PALM BEACH, Fla. -- One of the most injury-filled years in Baltimore Ravens history will alter how the team prepares for the 2022 season.
The Ravens are changing the practice structure for the offseason spring workouts and training camp after a season in which Baltimore placed 25 players on injured reserve. On Monday, Ravens coach John Harbaugh called limiting injuries "priority one, for sure."
"We think we have some really good ideas, and I'm excited about it," Harbaugh told reporters at the NFL league meetings. "We're going to approach OTAs [offseason training activities] differently. We're going to approach training camp, some big-picture schedule differently in terms of the way we ramp and in terms of the way we time practices, how long we're on the field and what we're doing on the field and how we pace the rhythm of the practices."
Harbaugh mentioned that every third practice at training camp will be different than a typical one.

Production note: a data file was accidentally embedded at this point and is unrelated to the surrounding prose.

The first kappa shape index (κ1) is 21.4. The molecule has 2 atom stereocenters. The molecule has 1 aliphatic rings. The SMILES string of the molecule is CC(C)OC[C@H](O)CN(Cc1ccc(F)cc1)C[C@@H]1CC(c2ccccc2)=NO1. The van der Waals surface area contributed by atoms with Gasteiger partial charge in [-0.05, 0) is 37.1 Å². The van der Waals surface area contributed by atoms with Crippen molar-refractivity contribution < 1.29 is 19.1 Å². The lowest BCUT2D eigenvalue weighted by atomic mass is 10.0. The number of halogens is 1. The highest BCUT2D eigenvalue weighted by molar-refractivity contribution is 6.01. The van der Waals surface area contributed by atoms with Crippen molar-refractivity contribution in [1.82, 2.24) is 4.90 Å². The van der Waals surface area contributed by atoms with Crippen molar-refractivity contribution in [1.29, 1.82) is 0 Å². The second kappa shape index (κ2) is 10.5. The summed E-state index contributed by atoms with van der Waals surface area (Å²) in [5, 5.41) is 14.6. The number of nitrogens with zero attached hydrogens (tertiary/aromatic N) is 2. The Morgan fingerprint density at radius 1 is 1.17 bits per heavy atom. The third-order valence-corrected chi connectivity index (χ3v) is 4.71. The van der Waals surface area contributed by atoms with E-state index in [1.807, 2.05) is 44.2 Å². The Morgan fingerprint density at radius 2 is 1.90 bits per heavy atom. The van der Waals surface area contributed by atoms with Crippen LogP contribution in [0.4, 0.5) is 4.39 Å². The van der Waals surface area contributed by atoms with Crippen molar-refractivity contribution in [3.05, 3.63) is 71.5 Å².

"It'll be a little bit shorter, a little more execution oriented, less competitive type of practice," Harbaugh said. "Even our practices will go less ones against ones [starters against starters] than we have done in the past. Things like that, I think, will help us."
Last summer, the Ravens endured a stretch when five players, including three running backs, suffered season-ending injuries over 19 days. Other notable players -- wide receiver Marquise "Hollywood" Brown (hamstring), cornerbacks Marlon Humphrey (groin) and Jimmy Smith (ankle) and guard Kevin Zeitler (foot) -- were sidelined for a combined 93 days during training camp before returning.
According to Football Outsiders, the Ravens had an NFL-worst 191.2 adjusted games lost because of injuries last season.
Harbaugh said the Ravens' extensive research into the injuries didn't provide any definitive answers.
"I don't know if we've reached any conclusions about why the injuries happened," Harbaugh said. "Nobody has those conclusions. We've listened. We've seen all the studies. We talked to all the NFL people. All the studies they're doing. There are really no answers that you can definitively, 'This is the cause and the effect.' But we've looked at everything we've done."